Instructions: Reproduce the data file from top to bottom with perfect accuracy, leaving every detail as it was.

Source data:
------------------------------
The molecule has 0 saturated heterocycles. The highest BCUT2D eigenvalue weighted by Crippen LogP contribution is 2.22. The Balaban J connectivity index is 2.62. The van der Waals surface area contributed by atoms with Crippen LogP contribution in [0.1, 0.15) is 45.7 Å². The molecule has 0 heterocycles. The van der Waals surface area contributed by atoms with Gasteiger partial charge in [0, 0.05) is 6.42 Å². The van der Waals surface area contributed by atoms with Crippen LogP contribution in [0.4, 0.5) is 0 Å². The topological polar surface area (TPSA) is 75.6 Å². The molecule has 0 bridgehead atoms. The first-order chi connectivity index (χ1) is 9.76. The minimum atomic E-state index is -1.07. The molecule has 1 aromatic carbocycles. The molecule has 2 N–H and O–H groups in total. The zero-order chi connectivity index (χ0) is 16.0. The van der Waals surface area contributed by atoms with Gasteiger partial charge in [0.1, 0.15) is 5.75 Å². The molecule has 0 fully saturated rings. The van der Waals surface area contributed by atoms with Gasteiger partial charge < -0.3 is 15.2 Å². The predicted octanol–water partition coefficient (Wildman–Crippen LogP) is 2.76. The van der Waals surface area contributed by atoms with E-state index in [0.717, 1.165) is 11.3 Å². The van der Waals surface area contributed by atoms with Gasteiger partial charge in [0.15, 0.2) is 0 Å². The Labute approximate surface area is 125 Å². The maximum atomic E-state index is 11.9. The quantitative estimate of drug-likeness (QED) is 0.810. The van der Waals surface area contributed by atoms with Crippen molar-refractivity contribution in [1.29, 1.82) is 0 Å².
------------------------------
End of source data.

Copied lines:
The molecule has 0 saturated heterocycles. The highest BCUT2D eigenvalue weighted by Crippen LogP contribution is 2.22. The Balaban J connectivity index is 2.62. The van der Waals surface area contributed by atoms with Crippen LogP contribution in [0.1, 0.15) is 45.7 Å². The molecule has 0 heterocycles. The van der Waals surface area contributed by atoms with Gasteiger partial charge in [0, 0.05) is 6.42 Å². The van der Waals surface area contributed by atoms with Crippen LogP contribution in [0.4, 0.5) is 0 Å². The topological polar surface area (TPSA) is 75.6 Å². The molecule has 0 bridgehead atoms. The first-order chi connectivity index (χ1) is 9.76. The minimum atomic E-state index is -1.07. The molecule has 1 aromatic carbocycles. The molecule has 2 N–H and O–H groups in total. The zero-order chi connectivity index (χ0) is 16.0. The van der Waals surface area contributed by atoms with Gasteiger partial charge in [0.1, 0.15) is 5.75 Å². The molecule has 0 fully saturated rings. The van der Waals surface area contributed by atoms with Gasteiger partial charge < -0.3 is 15.2 Å². The predicted octanol–water partition coefficient (Wildman–Crippen LogP) is 2.76. The van der Waals surface area contributed by atoms with E-state index in [0.717, 1.165) is 11.3 Å². The van der Waals surface area contributed by atoms with Gasteiger partial charge in [0.15, 0.2) is 0 Å². The Labute approximate surface area is 125 Å². The maximum atomic E-state index is 11.9. The quantitative estimate of drug-likeness (QED) is 0.810. The van der Waals surface area contributed by atoms with Crippen molar-refractivity contribution in [1.29, 1.82) is 0 Å².